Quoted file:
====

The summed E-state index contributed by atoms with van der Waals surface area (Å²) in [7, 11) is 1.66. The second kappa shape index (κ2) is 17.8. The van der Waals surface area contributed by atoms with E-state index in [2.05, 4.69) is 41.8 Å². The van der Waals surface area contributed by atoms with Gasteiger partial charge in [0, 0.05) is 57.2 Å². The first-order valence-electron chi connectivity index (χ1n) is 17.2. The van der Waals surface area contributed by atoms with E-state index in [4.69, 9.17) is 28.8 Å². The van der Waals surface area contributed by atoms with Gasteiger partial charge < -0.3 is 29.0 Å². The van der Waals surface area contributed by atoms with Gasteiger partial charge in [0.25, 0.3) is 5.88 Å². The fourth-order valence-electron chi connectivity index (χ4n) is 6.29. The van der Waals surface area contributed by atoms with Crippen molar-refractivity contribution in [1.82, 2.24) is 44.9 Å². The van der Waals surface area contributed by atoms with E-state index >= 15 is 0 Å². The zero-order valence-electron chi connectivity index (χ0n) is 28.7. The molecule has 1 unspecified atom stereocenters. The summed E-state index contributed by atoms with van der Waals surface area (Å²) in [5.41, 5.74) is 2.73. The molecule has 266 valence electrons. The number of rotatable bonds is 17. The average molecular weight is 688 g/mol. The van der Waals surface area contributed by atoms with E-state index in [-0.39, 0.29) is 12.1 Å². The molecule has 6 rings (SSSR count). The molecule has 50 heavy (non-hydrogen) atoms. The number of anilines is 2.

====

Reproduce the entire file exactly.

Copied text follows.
The summed E-state index contributed by atoms with van der Waals surface area (Å²) in [7, 11) is 1.66. The second kappa shape index (κ2) is 17.8. The van der Waals surface area contributed by atoms with E-state index in [2.05, 4.69) is 41.8 Å². The van der Waals surface area contributed by atoms with Gasteiger partial charge in [0, 0.05) is 57.2 Å². The first-order valence-electron chi connectivity index (χ1n) is 17.2. The van der Waals surface area contributed by atoms with E-state index in [4.69, 9.17) is 28.8 Å². The van der Waals surface area contributed by atoms with Gasteiger partial charge < -0.3 is 29.0 Å². The van der Waals surface area contributed by atoms with Gasteiger partial charge in [0.25, 0.3) is 5.88 Å². The fourth-order valence-electron chi connectivity index (χ4n) is 6.29. The van der Waals surface area contributed by atoms with Crippen molar-refractivity contribution in [1.82, 2.24) is 44.9 Å². The van der Waals surface area contributed by atoms with E-state index >= 15 is 0 Å². The zero-order valence-electron chi connectivity index (χ0n) is 28.7. The molecule has 1 unspecified atom stereocenters. The summed E-state index contributed by atoms with van der Waals surface area (Å²) in [5.41, 5.74) is 2.73. The molecule has 266 valence electrons. The number of rotatable bonds is 17. The average molecular weight is 688 g/mol. The van der Waals surface area contributed by atoms with E-state index in [-0.39, 0.29) is 12.1 Å². The molecule has 6 rings (SSSR count). The molecule has 50 heavy (non-hydrogen) atoms. The number of anilines is 2.